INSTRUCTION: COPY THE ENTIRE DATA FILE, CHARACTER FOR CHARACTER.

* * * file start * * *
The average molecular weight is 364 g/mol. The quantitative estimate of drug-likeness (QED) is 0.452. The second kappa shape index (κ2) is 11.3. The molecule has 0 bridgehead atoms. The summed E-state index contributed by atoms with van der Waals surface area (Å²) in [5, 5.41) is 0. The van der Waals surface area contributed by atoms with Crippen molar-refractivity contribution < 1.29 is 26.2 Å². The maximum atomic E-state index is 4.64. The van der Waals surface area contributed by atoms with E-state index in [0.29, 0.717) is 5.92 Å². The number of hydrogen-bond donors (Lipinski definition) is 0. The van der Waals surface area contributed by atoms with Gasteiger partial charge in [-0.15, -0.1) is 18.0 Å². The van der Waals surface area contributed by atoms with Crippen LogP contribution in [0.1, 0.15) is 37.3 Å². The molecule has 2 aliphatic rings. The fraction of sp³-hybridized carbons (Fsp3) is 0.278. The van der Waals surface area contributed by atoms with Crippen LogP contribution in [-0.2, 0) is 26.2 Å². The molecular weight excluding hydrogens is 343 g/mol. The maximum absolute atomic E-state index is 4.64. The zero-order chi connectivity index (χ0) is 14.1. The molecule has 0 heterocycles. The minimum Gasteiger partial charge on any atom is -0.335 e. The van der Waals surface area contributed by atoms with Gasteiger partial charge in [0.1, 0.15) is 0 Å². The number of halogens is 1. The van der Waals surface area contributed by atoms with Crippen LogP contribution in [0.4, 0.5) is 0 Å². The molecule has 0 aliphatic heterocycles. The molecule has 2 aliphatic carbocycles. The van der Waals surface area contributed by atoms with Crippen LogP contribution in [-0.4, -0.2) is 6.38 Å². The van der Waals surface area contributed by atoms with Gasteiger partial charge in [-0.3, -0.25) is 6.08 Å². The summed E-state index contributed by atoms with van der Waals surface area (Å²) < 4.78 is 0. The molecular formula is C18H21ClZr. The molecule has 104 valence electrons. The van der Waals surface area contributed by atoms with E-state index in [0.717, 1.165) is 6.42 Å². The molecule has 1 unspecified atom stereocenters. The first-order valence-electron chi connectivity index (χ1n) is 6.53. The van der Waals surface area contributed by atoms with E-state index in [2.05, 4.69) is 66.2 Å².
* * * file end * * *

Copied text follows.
The average molecular weight is 364 g/mol. The quantitative estimate of drug-likeness (QED) is 0.452. The second kappa shape index (κ2) is 11.3. The molecule has 0 bridgehead atoms. The summed E-state index contributed by atoms with van der Waals surface area (Å²) in [5, 5.41) is 0. The van der Waals surface area contributed by atoms with Crippen molar-refractivity contribution < 1.29 is 26.2 Å². The maximum atomic E-state index is 4.64. The van der Waals surface area contributed by atoms with E-state index in [0.29, 0.717) is 5.92 Å². The number of hydrogen-bond donors (Lipinski definition) is 0. The van der Waals surface area contributed by atoms with Gasteiger partial charge in [-0.15, -0.1) is 18.0 Å². The van der Waals surface area contributed by atoms with Crippen LogP contribution in [0.1, 0.15) is 37.3 Å². The molecule has 2 aliphatic rings. The fraction of sp³-hybridized carbons (Fsp3) is 0.278. The van der Waals surface area contributed by atoms with Crippen LogP contribution in [-0.2, 0) is 26.2 Å². The molecular weight excluding hydrogens is 343 g/mol. The maximum absolute atomic E-state index is 4.64. The zero-order chi connectivity index (χ0) is 14.1. The molecule has 0 heterocycles. The minimum Gasteiger partial charge on any atom is -0.335 e. The van der Waals surface area contributed by atoms with Gasteiger partial charge in [0.1, 0.15) is 0 Å². The number of halogens is 1. The van der Waals surface area contributed by atoms with Crippen LogP contribution in [0.4, 0.5) is 0 Å². The molecule has 0 aliphatic heterocycles. The molecule has 2 aliphatic carbocycles. The van der Waals surface area contributed by atoms with Crippen LogP contribution in [-0.4, -0.2) is 6.38 Å². The van der Waals surface area contributed by atoms with Gasteiger partial charge in [-0.3, -0.25) is 6.08 Å². The summed E-state index contributed by atoms with van der Waals surface area (Å²) < 4.78 is 0. The molecular formula is C18H21ClZr. The molecule has 104 valence electrons. The van der Waals surface area contributed by atoms with E-state index in [0.717, 1.165) is 6.42 Å². The molecule has 1 unspecified atom stereocenters. The first-order valence-electron chi connectivity index (χ1n) is 6.53. The van der Waals surface area contributed by atoms with E-state index in [2.05, 4.69) is 66.2 Å².